No wonder BushCo wanted oversight of FISA totally out of the hands of the FISC. If I'm reading this WaPo article correctly, there were actually two rulings that went against the Administration--one in March, and one in May.
But in a secret ruling in March, a judge on a special court empowered to review the government's electronic snooping challenged for the first time the government's ability to collect data from such wires even when they came from foreign terrorist targets. In May, a judge on the same court went further, telling the administration flatly that the law's wording required the government to get a warrant whenever a fixed wire is involved.
Indeed, there's a sense that a lot of the Administration response came out of frustration with the Court:
The judges were sympathetic but said they believed that the law was clear. "They said, 'We don't make legislation, we interpret the law,' " the senior administration official said.
The rulings -- which were not disclosed publicly until the congressional debate this month -- represented an unusual rift between the court and the U.S. intelligence community. They led top intelligence officials to conclude, a senior official said, that "you can't tell what this court is going to do" and helped provoke the White House to insist that Congress essentially strip the court of any jurisdiction over U.S. surveillance of communications between foreigners.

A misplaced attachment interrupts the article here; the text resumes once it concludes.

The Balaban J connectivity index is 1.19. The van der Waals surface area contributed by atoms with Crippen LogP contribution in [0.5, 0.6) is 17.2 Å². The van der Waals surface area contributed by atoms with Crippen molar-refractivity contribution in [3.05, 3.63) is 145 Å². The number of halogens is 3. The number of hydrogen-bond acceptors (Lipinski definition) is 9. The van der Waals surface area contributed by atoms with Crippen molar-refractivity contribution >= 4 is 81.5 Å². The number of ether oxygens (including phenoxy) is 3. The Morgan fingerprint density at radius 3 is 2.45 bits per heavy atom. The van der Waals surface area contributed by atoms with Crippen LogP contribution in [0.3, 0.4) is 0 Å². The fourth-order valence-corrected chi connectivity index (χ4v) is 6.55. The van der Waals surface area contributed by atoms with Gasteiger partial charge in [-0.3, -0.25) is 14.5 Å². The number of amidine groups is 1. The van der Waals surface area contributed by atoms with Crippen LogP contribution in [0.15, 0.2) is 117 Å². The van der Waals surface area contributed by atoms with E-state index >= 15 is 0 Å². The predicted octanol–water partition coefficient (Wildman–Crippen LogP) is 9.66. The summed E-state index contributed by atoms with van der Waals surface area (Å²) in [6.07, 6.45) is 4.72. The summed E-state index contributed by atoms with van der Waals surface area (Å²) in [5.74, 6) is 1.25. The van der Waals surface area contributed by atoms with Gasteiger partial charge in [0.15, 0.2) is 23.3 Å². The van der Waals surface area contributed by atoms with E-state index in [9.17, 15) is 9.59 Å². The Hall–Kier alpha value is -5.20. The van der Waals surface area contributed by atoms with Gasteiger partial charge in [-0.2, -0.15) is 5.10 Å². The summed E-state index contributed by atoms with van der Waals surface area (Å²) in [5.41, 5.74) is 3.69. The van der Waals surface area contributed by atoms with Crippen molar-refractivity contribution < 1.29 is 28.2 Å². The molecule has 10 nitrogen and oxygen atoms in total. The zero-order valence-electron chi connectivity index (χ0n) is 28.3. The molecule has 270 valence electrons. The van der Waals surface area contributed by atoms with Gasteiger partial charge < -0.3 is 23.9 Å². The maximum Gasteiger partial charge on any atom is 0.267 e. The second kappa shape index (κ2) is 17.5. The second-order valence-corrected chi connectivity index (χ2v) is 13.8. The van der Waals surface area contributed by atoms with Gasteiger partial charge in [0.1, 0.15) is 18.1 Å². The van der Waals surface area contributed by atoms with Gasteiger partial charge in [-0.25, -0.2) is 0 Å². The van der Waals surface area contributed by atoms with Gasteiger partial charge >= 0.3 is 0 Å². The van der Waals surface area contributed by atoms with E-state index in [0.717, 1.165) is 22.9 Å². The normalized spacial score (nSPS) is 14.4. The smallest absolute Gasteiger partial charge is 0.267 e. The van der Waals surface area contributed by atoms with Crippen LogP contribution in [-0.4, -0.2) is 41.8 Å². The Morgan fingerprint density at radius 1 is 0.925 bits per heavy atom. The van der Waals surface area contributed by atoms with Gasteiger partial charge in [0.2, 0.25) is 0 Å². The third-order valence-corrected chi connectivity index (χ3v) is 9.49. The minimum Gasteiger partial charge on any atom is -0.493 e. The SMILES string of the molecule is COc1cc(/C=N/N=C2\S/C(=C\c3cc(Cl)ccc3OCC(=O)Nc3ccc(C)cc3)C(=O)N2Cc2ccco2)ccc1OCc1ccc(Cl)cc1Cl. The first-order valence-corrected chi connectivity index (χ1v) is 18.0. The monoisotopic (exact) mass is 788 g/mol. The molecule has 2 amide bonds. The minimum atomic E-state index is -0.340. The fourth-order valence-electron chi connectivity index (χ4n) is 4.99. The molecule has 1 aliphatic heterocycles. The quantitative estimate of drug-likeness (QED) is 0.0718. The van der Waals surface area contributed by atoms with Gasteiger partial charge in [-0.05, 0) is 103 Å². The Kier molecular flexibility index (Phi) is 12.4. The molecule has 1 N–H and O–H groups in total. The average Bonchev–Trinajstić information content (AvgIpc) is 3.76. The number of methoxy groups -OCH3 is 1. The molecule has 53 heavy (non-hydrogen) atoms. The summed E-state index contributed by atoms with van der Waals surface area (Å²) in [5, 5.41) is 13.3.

That's kind of predictable. As we've seen, when the law rules against Republicans, they tend to dismiss the law--and the Courts judging it.
The article also names names about whom Cheney told, this time, to fuck themselves: Senators Rockefeller and Levin.
"I want to move forward," [Rockefeller] said. But Democratic leaders wanted something in return: the release of long-sought administration documents describing the controversial warrantless wiretapping program Bush had authorized in the weeks after the Sept. 11, 2001, terrorist attacks.
The administration declined to release the documents, which include Bush's presidential order allowing the wiretaps, as well as the administration's legal opinions justifying the action. Administration officials described a particular showdown with key Democratic leaders -- including Rockefeller and Carl M. Levin (Mich.), chairman of the Senate Armed Services Committee, in which Democrats proposed a trade of sorts.
While the exchange was not a quid pro quo, the senators essentially said, "You give us the documents we want, and we'll give you the legislation," according to an administration official present, who said the response was "no."
Time to renew my search for a new SSCI Chair, I suppose. Because we sure could use a few people who won't take "no" for an answer.